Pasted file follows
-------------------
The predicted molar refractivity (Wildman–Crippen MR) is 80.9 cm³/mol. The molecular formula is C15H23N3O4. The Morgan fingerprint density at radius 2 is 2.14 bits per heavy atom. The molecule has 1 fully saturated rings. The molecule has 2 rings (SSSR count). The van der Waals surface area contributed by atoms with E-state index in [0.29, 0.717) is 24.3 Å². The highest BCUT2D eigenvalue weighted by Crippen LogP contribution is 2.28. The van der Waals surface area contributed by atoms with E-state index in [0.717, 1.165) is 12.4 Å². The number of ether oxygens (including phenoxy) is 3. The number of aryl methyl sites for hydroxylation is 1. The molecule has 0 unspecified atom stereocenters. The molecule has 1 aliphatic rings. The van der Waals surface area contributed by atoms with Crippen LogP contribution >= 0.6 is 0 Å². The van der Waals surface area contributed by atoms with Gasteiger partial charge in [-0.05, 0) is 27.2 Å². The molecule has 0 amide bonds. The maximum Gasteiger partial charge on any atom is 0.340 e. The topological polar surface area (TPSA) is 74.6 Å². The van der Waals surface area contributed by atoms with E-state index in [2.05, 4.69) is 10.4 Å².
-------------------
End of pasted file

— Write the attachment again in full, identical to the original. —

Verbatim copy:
The predicted molar refractivity (Wildman–Crippen MR) is 80.9 cm³/mol. The molecular formula is C15H23N3O4. The Morgan fingerprint density at radius 2 is 2.14 bits per heavy atom. The molecule has 1 fully saturated rings. The molecule has 2 rings (SSSR count). The van der Waals surface area contributed by atoms with E-state index in [0.29, 0.717) is 24.3 Å². The highest BCUT2D eigenvalue weighted by Crippen LogP contribution is 2.28. The van der Waals surface area contributed by atoms with E-state index in [0.717, 1.165) is 12.4 Å². The number of ether oxygens (including phenoxy) is 3. The number of aryl methyl sites for hydroxylation is 1. The molecule has 0 unspecified atom stereocenters. The molecule has 1 aliphatic rings. The van der Waals surface area contributed by atoms with Crippen LogP contribution >= 0.6 is 0 Å². The van der Waals surface area contributed by atoms with Gasteiger partial charge in [-0.05, 0) is 27.2 Å². The molecule has 0 amide bonds. The maximum Gasteiger partial charge on any atom is 0.340 e. The topological polar surface area (TPSA) is 74.6 Å². The van der Waals surface area contributed by atoms with E-state index in [2.05, 4.69) is 10.4 Å².